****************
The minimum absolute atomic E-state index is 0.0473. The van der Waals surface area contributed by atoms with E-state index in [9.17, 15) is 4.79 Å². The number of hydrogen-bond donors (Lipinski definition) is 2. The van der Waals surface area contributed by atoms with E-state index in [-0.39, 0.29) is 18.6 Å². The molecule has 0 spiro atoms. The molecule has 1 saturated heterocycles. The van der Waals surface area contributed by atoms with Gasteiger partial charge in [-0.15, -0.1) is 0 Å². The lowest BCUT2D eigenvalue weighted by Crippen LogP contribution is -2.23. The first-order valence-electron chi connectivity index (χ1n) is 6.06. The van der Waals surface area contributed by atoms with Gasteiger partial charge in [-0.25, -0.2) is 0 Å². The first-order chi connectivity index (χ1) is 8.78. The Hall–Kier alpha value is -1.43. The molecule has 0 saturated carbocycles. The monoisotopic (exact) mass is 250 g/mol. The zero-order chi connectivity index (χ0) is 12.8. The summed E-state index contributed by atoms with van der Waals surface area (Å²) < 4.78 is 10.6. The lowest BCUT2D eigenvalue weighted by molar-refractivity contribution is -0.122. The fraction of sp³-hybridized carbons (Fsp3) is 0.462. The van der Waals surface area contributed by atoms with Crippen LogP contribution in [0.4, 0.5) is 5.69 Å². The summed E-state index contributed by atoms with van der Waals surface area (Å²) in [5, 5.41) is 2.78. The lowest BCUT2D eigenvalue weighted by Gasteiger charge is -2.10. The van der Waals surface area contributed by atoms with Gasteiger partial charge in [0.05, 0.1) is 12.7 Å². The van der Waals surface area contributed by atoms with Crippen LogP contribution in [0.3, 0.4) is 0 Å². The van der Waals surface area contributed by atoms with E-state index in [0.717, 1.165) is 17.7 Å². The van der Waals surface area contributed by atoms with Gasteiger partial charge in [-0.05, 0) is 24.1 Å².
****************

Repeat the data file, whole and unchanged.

The minimum absolute atomic E-state index is 0.0473. The van der Waals surface area contributed by atoms with E-state index in [9.17, 15) is 4.79 Å². The number of hydrogen-bond donors (Lipinski definition) is 2. The van der Waals surface area contributed by atoms with E-state index in [-0.39, 0.29) is 18.6 Å². The molecule has 0 spiro atoms. The molecule has 1 saturated heterocycles. The van der Waals surface area contributed by atoms with Gasteiger partial charge in [-0.15, -0.1) is 0 Å². The lowest BCUT2D eigenvalue weighted by Crippen LogP contribution is -2.23. The first-order valence-electron chi connectivity index (χ1n) is 6.06. The van der Waals surface area contributed by atoms with Gasteiger partial charge in [-0.25, -0.2) is 0 Å². The first-order chi connectivity index (χ1) is 8.78. The Hall–Kier alpha value is -1.43. The molecule has 0 saturated carbocycles. The monoisotopic (exact) mass is 250 g/mol. The zero-order chi connectivity index (χ0) is 12.8. The summed E-state index contributed by atoms with van der Waals surface area (Å²) < 4.78 is 10.6. The lowest BCUT2D eigenvalue weighted by molar-refractivity contribution is -0.122. The fraction of sp³-hybridized carbons (Fsp3) is 0.462. The van der Waals surface area contributed by atoms with Crippen LogP contribution in [0.4, 0.5) is 5.69 Å². The summed E-state index contributed by atoms with van der Waals surface area (Å²) in [5, 5.41) is 2.78. The lowest BCUT2D eigenvalue weighted by Gasteiger charge is -2.10. The van der Waals surface area contributed by atoms with Gasteiger partial charge in [0.05, 0.1) is 12.7 Å². The van der Waals surface area contributed by atoms with Crippen LogP contribution in [0.3, 0.4) is 0 Å². The van der Waals surface area contributed by atoms with E-state index in [0.717, 1.165) is 17.7 Å². The van der Waals surface area contributed by atoms with Gasteiger partial charge in [-0.05, 0) is 24.1 Å².